1. Bottom the piston into the caliper bore noting the following:
    1. There is a special spanner-type tool designed to fit in the piston slots. This allows you to turn the piston and thread it into the caliper, retracting it. Use care if using a substitute tool. Careful work with suitable pliers may enable you to turn the piston back into its bore.
    2.  
    3. After bottoming the piston, lift the inner edge of the dust boot, next to the piston, and press out any trapped air. The boot must lay flat.
    4.  

  2.  
  3. Install the caliper to the mounting bracket, noting the following:
    1. If not replaced, remove the caliper mounting bolt boot from the caliper and install the small end over the tubular metal sleeve (installed on the caliper bracket). This is to prevent cutting the bolt boot when sliding the caliper body onto the sleeve.
    2.  
    3. Hold the caliper in position and start over the end of the sleeve. As the caliper approaches the boot, work the large end of the boot into the caliper groove. Then push the caliper fully onto the mounting bolt.
    4.  
    5. Pivot the caliper down, using care not to damage the piston dust boot on the inboard brake pad. Compress the mounting bolt boot by hand as the caliper moves into position to prevent boot damage.
    6.  
    7. After the caliper is in position, recheck the installation of the pad clips. If necessary, use a small flat-bladed tool to re-seat or center the pad clips on the mounting bracket.
    8.  
    9. Tighten the mounting bolts to 20 ft. lbs. (27 Nm).
    10.  

  4.  
  5. Install the cable support bracket. Connect the parking brake cable to the caliper lever. Lift up on the cable spring clip and work the end of the parking brake cable into the notch in lever.
  6.  
  7. Connect the brake fluid line. Use new copper washers, if equipped. Tighten the brake hose bolt to 32 ft. lbs. (44 Nm).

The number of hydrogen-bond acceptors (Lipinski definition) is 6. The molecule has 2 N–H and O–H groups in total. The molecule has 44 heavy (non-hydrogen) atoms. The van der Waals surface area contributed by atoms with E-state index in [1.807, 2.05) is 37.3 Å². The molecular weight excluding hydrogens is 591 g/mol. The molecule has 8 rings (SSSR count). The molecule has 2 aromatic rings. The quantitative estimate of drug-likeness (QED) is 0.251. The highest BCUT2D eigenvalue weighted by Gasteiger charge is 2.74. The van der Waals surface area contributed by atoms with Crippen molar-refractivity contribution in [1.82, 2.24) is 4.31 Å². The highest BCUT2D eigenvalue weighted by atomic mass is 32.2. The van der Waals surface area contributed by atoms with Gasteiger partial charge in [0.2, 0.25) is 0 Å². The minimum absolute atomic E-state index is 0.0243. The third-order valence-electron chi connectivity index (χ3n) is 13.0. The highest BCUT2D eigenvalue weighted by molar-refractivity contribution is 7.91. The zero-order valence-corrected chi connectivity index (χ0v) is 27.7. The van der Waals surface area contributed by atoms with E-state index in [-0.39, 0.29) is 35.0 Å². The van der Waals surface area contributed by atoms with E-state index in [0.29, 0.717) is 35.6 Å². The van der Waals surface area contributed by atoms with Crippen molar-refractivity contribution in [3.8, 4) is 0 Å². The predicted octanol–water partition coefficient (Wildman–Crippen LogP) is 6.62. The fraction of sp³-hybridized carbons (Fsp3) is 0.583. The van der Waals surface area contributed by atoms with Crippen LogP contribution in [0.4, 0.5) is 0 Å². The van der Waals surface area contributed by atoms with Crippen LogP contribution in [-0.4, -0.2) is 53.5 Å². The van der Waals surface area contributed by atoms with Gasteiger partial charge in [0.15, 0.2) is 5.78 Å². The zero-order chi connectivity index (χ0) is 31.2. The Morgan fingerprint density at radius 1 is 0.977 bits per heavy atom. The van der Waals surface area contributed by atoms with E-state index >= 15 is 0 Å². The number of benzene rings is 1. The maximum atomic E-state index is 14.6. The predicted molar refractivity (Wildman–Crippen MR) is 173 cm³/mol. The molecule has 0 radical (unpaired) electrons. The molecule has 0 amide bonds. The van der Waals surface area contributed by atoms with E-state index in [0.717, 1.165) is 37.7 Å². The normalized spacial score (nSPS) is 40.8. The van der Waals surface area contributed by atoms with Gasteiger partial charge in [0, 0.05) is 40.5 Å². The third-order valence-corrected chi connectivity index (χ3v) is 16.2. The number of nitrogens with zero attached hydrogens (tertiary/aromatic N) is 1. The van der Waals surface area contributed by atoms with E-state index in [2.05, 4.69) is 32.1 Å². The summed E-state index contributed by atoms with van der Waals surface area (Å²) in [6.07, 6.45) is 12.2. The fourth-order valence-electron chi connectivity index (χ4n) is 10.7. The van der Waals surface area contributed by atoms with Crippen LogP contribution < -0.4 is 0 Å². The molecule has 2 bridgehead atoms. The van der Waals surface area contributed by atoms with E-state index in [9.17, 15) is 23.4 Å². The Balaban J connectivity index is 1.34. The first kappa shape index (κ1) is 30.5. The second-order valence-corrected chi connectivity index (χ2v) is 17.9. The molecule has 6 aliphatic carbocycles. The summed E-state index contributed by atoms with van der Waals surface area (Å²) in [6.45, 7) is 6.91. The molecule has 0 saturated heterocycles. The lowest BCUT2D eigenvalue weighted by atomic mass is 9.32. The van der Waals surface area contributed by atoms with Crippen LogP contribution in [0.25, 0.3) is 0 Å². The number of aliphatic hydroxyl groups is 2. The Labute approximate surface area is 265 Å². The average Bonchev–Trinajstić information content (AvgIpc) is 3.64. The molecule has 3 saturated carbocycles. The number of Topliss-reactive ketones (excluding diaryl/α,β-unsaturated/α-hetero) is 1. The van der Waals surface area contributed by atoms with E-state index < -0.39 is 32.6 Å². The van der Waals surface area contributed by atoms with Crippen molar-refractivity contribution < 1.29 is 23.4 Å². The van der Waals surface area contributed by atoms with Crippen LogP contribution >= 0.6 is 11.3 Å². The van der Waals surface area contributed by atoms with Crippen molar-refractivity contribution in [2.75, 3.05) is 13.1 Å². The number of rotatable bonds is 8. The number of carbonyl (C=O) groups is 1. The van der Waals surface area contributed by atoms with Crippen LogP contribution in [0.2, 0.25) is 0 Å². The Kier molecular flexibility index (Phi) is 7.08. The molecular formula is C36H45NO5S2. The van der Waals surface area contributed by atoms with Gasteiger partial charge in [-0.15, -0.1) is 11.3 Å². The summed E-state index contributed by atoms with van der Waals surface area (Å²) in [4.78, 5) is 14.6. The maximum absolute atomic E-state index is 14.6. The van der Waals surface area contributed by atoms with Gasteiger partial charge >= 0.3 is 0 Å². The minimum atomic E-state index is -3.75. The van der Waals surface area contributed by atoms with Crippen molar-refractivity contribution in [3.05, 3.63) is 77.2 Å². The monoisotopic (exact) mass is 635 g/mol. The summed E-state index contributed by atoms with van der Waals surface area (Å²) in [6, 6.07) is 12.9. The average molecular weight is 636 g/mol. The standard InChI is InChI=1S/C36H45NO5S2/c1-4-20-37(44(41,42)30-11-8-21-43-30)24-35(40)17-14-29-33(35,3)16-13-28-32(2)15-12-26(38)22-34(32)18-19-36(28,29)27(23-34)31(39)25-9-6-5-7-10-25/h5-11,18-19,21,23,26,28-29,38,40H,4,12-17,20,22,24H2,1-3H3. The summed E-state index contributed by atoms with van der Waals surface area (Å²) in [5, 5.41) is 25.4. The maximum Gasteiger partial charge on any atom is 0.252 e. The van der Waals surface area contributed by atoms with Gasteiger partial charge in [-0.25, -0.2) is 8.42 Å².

8.  
  9. Install the tire and wheel assembly, aligning the balance marks made at removal.
  10.  
  11. Lower the vehicle.
  12.  
  13. Fill the master cylinder reservoir to the proper level using only fresh, clean DOT 3 brake fluid. Pump the brake pedal firmly to push the pistons back out into operating position and to seat the lining.
  14.  
  15. Bleed the brake system using the procedures found at the end of this section.
  16.  

WITHOUT BUILT-IN PARKING BRAKE MECHANISM
  1. Using a suction gun, remove approximately 2 / 3 of the brake fluid from the master cylinder. The reason for this is that the caliper pistons must be pushed back into their bores so the caliper can be removed from the rotor. This could cause the brake fluid to overflow from the reservoir onto painted surfaces or wiring.
  2.  
  3. Raise and safely support the vehicle on safety stands.
  4.  
  5. Mark the relationship of the wheel to the hub so it can later be installed in the same relationship. This helps retain the balance of the rotating assembly.
  6.  
  7. Remove the rear tire and wheel assembly. Install two wheel lug nuts to keep the rotor on the hub.
  8.  
  9. Install a large C-clamp over the brake caliper and against the back of the outboard brake pad. Tighten the C-clamp until the brake caliper piston pushes into the brake caliper bore enough to slide the caliper off the rotor. Remove the C-clamp.
  10.  
  11. Disconnect the brake line to the caliper. Plug the opening so all of the brake fluid does not drain from the master cylinder reservoir.
  12.  
  13. Remove the brake caliper mounting bolts
  14.  
  15. Remove the caliper from the mounting bracket.
  16.  

To install:

  1. Install the caliper upward in position. Use care not to damage the mounting bolt boots. Lubricate the mounting bolt and boot with silicone grease. Use care to keep grease off the mounting bolt threads to avoid having the mounting bolt loosen in service. Torque the mounting bolts to 33 ft. lbs. (45 Nm).
  2.  
  3. Install the brake line to the caliper. Use new copper seal washers, if equipped. Torque the brake hose bolt to 40 ft. lbs. (54 Nm).
  4.  
  5. Install the tire and wheel assembly, aligning the balance marks made at removal.
  6.  
  7. Lower the vehicle.
  8.  
  9. Fill the master cylinder reservoir to the proper level using only fresh, clean DOT 3 brake fluid. Pump the brake pedal firmly ( 3 / 4 of a full stroke) as many times as necessary to push the piston back out into operating position, seat the linings and obtain a firm brake pedal.